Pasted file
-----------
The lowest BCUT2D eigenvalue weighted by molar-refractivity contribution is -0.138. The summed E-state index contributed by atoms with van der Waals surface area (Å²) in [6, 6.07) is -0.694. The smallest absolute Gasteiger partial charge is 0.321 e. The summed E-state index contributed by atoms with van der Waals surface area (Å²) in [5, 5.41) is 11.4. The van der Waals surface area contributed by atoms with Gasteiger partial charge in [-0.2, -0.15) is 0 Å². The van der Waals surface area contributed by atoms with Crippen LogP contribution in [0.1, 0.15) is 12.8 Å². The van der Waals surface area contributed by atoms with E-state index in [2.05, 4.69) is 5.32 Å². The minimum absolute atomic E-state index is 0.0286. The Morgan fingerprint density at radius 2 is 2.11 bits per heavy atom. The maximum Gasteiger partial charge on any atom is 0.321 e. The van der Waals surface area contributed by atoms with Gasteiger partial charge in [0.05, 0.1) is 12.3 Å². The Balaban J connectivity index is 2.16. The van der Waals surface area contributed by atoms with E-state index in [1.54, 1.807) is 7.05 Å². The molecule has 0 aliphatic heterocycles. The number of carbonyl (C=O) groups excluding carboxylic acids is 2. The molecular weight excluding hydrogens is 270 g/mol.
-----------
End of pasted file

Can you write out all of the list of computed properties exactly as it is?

The lowest BCUT2D eigenvalue weighted by molar-refractivity contribution is -0.138. The summed E-state index contributed by atoms with van der Waals surface area (Å²) in [6, 6.07) is -0.694. The smallest absolute Gasteiger partial charge is 0.321 e. The summed E-state index contributed by atoms with van der Waals surface area (Å²) in [5, 5.41) is 11.4. The van der Waals surface area contributed by atoms with Gasteiger partial charge in [-0.2, -0.15) is 0 Å². The van der Waals surface area contributed by atoms with Crippen LogP contribution in [0.1, 0.15) is 12.8 Å². The van der Waals surface area contributed by atoms with E-state index in [2.05, 4.69) is 5.32 Å². The minimum absolute atomic E-state index is 0.0286. The Morgan fingerprint density at radius 2 is 2.11 bits per heavy atom. The maximum Gasteiger partial charge on any atom is 0.321 e. The van der Waals surface area contributed by atoms with Gasteiger partial charge in [0.05, 0.1) is 12.3 Å². The Balaban J connectivity index is 2.16. The van der Waals surface area contributed by atoms with E-state index in [1.54, 1.807) is 7.05 Å². The molecule has 0 aliphatic heterocycles. The number of carbonyl (C=O) groups excluding carboxylic acids is 2. The molecular weight excluding hydrogens is 270 g/mol.